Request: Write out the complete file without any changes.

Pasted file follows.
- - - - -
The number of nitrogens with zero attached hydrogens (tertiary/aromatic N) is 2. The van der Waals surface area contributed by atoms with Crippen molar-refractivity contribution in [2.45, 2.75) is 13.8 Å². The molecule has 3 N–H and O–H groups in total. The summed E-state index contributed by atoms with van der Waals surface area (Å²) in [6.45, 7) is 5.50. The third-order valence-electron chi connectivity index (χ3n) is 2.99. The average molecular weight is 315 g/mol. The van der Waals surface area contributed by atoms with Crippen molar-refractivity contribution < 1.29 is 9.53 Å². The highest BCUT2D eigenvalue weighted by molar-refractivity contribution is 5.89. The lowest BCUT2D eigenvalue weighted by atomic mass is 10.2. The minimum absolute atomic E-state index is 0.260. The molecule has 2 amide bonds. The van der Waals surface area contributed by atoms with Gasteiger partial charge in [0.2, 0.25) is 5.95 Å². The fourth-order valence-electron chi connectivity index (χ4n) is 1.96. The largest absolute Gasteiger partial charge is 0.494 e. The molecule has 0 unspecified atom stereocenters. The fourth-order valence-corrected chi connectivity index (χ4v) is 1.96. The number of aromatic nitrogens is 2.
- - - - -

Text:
The number of nitrogens with zero attached hydrogens (tertiary/aromatic N) is 2. The van der Waals surface area contributed by atoms with Crippen molar-refractivity contribution in [2.45, 2.75) is 13.8 Å². The molecule has 3 N–H and O–H groups in total. The summed E-state index contributed by atoms with van der Waals surface area (Å²) in [6.45, 7) is 5.50. The third-order valence-electron chi connectivity index (χ3n) is 2.99. The average molecular weight is 315 g/mol. The van der Waals surface area contributed by atoms with Crippen molar-refractivity contribution < 1.29 is 9.53 Å². The highest BCUT2D eigenvalue weighted by molar-refractivity contribution is 5.89. The lowest BCUT2D eigenvalue weighted by atomic mass is 10.2. The minimum absolute atomic E-state index is 0.260. The molecule has 2 amide bonds. The van der Waals surface area contributed by atoms with Gasteiger partial charge in [0.2, 0.25) is 5.95 Å². The fourth-order valence-electron chi connectivity index (χ4n) is 1.96. The largest absolute Gasteiger partial charge is 0.494 e. The molecule has 0 unspecified atom stereocenters. The fourth-order valence-corrected chi connectivity index (χ4v) is 1.96. The number of aromatic nitrogens is 2.